Catherine Walker was a staple in the People's Princess' wardrobe; The Telegraph went so far as to call her "the woman who dressed Diana best." Even today, decades after Diana's tragic death, the brand has a regular presence within the royal family. More recently, Vogue reports that the Duchess of Cambridge commissioned the Chelsea-based atelier to craft a couple of looks for her trip to Pakistan. One of them even served as a nod to something Diana wore on the very same trip in 1996.

Is that Cinderella? Nope, it's Princess Diana

After marrying into the royal family, Princess Diana wore plenty of — for lack of better words — frou-frou princess gowns. Of course, any gown owned by a princess is technically a princess gown, but let's go with the colloquialism. The People's Princess clearly had fun playing off the fairy tale idea of what royalty should be, and it was never more apparent than when she wore a shimmery, ruffled Bruce Oldfield dress during a trip to New Brunswick, Canada in 1983. Fortunately, this Cinderella's carriage didn't turn into a pumpkin at midnight. That'd make for a very tricky flight back to England.

Like Catherine Walker, designer Bruce Oldfield was a favorite of the Princess of Wales. According to The Daily Mail, they became close friends and his dresses garnered enough fame that one previously worn by Diana was auctioned off for £50,000 (about $67,000 USD). This didn't last forever, though. In an interview with The Sunday Times (via The Daily Mail), the designer revealed that his label nearly collapsed when the princess "took a step back from lavish events" following her divorce and stopped wearing his gowns. Without lavish events, there's really no need for a lavish dress, at least in the world before Instagram.

Princess Diana sure knew how to stick to a theme

Princess Diana knew how to pull off a themed look. Long before Melania Trump ever scandalized the masses by donning a colonial-style hat to a Kenyan safari, Lady Di wore a military-inspired outfit to a military academy, and, as The New York Times reported at the time, donned a traditional Japanese kimono during a visit to Japan. She nailed a themed outfit, offending few and looking ever so appropriately three steps out the door to a Halloween party. Still, one of her most striking was a nautical-inspired look that she wore to visit a naval base during her royal tour of Italy in 1985.

It wasn't the Princess of Wales' pinstriped Catherine Walker dress that really sealed the deal, though the white color palette set the tone. Rather, it was her sailor hat. Yup, she wore a sailor hat to go hang out with a bunch of sailors. The only thing missing was an anchor stamped right in the middle.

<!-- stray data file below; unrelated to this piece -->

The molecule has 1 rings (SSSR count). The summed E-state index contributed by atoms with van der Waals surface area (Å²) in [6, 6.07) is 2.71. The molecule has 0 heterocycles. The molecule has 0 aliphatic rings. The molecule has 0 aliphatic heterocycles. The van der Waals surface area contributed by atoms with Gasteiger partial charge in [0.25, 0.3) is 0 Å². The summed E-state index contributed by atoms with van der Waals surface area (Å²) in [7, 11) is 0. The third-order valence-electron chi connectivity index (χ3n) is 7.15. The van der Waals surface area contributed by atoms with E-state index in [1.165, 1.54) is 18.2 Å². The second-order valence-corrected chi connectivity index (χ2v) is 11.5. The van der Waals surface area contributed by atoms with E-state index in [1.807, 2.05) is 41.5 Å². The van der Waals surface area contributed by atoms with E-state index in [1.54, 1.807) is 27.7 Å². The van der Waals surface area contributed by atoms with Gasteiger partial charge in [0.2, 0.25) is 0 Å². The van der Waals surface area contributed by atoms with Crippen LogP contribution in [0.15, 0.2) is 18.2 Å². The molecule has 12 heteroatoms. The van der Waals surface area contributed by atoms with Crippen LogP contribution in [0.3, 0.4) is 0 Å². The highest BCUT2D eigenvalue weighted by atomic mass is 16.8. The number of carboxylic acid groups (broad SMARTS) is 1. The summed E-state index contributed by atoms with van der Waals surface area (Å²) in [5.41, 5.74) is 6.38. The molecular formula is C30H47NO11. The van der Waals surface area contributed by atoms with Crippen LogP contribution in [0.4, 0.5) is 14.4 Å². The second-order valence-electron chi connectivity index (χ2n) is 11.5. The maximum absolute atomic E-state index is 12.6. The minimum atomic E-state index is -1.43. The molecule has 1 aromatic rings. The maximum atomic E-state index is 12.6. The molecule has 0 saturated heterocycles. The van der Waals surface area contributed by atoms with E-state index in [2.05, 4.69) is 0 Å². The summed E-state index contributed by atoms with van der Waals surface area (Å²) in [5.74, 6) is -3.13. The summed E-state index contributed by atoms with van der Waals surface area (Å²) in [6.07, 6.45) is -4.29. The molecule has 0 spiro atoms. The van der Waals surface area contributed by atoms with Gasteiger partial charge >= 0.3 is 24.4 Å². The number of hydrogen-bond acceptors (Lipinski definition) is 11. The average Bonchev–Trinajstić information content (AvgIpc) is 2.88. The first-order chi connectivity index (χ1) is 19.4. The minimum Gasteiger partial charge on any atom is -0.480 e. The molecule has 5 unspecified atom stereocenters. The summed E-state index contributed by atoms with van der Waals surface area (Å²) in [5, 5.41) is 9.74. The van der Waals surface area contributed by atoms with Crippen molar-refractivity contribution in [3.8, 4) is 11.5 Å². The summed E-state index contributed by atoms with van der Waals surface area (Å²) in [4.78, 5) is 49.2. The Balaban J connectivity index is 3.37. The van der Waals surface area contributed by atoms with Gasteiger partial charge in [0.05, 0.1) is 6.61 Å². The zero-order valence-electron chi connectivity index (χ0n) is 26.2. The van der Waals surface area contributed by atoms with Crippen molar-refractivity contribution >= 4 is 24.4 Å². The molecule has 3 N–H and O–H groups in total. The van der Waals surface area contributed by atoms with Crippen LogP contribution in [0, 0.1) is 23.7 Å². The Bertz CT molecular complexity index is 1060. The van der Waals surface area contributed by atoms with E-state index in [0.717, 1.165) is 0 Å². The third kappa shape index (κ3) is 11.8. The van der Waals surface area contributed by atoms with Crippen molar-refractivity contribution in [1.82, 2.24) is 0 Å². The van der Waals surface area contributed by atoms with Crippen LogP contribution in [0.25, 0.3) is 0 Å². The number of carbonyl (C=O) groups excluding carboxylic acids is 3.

Diana ultimately accessorized her ensemble with earrings that matched her engagement ring, which makes sense. According to UPI, it was a sort of "'second honeymoon' for the royal couple" and marked the first time she visited the country since her wedding four years prior.

When visiting Scotland, Princess Diana wore a royal favorite

Fans of The Crown may have noticed that Barbour jackets are a royal family staple. According to Town & Country, the company is one of "a handful to hold three royal warrants." Kate Middleton has one. Meghan Markle has one. Even the Queen has one, and she's reportedly had it for more than 25 years.

Diana, who wasn't typically photographed in casual outfits aside from some moments heading home from the gym or hanging around at home, was also a fan of Barbour. Though pairing what's essentially a hunting raincoat with pumps is a little strange, the Princess of Wales made the look work during a trip to Scotland in 1985. She was notably underdressed next to Prince Charles and his kilt, but her coat matched the weather (it was overcast) and the setting (Barbour's founder John Barbour is from Galloway, Scotland).

Princess Diana's black sheep sweater is a timeless icon

Princess Diana didn't abandon her penchant for chunky statement sweaters when she became a royal — and it defined her style for years to come. Decades after she first donned her Warm & Wonderful black sheep sweater, the unmistakable knit remains her most memorable fashion moment of all time. According to CNN, it's so famous that it was added to the Victoria & Albert Museum.

In an era filled with wildly bold fashion choices, Lady Di's sweater stood out because it epitomized her perspective, if only sartorially. In some sense, her fashion set her apart from the rest of the royal family, who reportedly disapproved of some of her choices like her now-priceless sapphire engagement ring (per Vogue). She was a veritable black sheep — in more ways than one, if we're going by her Netflix documentary  and unapologetic in her boldness. "She had a much more adventurous and youthful style than what we were used to in our royalty, and she took an obvious delight in clothes and wore them with terrific style," Sally Muir and Joanna Osborne, who designed the original knit, told People.

Warm & Wonderful stopped making Diana's infamous black sheep sweater in 1994, but they ended up bringing it back 26 years later in collaboration with Rowing Blazers. It's so popular that, at the time of this writing, it's sold out.